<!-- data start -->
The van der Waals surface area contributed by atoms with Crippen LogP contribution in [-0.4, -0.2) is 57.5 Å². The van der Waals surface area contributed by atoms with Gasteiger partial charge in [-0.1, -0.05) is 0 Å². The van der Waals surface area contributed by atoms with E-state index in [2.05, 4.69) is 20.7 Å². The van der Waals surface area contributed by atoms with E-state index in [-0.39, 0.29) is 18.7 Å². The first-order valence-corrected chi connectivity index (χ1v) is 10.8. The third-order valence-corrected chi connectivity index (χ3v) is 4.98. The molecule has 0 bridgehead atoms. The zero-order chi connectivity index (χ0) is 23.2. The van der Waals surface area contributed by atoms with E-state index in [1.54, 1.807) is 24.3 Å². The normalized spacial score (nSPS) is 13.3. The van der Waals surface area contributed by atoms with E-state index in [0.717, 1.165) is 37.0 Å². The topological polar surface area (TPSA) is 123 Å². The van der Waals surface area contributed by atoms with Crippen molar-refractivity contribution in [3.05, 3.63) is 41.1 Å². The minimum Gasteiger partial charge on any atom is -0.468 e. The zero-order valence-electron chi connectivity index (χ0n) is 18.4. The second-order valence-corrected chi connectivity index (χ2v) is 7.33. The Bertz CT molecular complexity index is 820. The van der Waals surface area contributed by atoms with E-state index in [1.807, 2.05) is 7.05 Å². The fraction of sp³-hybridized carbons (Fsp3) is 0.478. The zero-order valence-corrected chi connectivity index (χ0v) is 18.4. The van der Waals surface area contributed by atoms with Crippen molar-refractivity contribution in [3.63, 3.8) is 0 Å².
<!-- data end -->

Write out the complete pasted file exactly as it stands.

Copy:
The van der Waals surface area contributed by atoms with Crippen LogP contribution in [-0.4, -0.2) is 57.5 Å². The van der Waals surface area contributed by atoms with Gasteiger partial charge in [-0.1, -0.05) is 0 Å². The van der Waals surface area contributed by atoms with E-state index in [2.05, 4.69) is 20.7 Å². The van der Waals surface area contributed by atoms with E-state index in [-0.39, 0.29) is 18.7 Å². The first-order valence-corrected chi connectivity index (χ1v) is 10.8. The third-order valence-corrected chi connectivity index (χ3v) is 4.98. The molecule has 0 bridgehead atoms. The zero-order chi connectivity index (χ0) is 23.2. The van der Waals surface area contributed by atoms with E-state index in [1.54, 1.807) is 24.3 Å². The normalized spacial score (nSPS) is 13.3. The van der Waals surface area contributed by atoms with E-state index in [0.717, 1.165) is 37.0 Å². The topological polar surface area (TPSA) is 123 Å². The van der Waals surface area contributed by atoms with Crippen molar-refractivity contribution in [3.05, 3.63) is 41.1 Å². The minimum Gasteiger partial charge on any atom is -0.468 e. The zero-order valence-electron chi connectivity index (χ0n) is 18.4. The second-order valence-corrected chi connectivity index (χ2v) is 7.33. The Bertz CT molecular complexity index is 820. The van der Waals surface area contributed by atoms with E-state index in [1.807, 2.05) is 7.05 Å². The fraction of sp³-hybridized carbons (Fsp3) is 0.478. The zero-order valence-corrected chi connectivity index (χ0v) is 18.4. The van der Waals surface area contributed by atoms with Crippen molar-refractivity contribution in [3.63, 3.8) is 0 Å².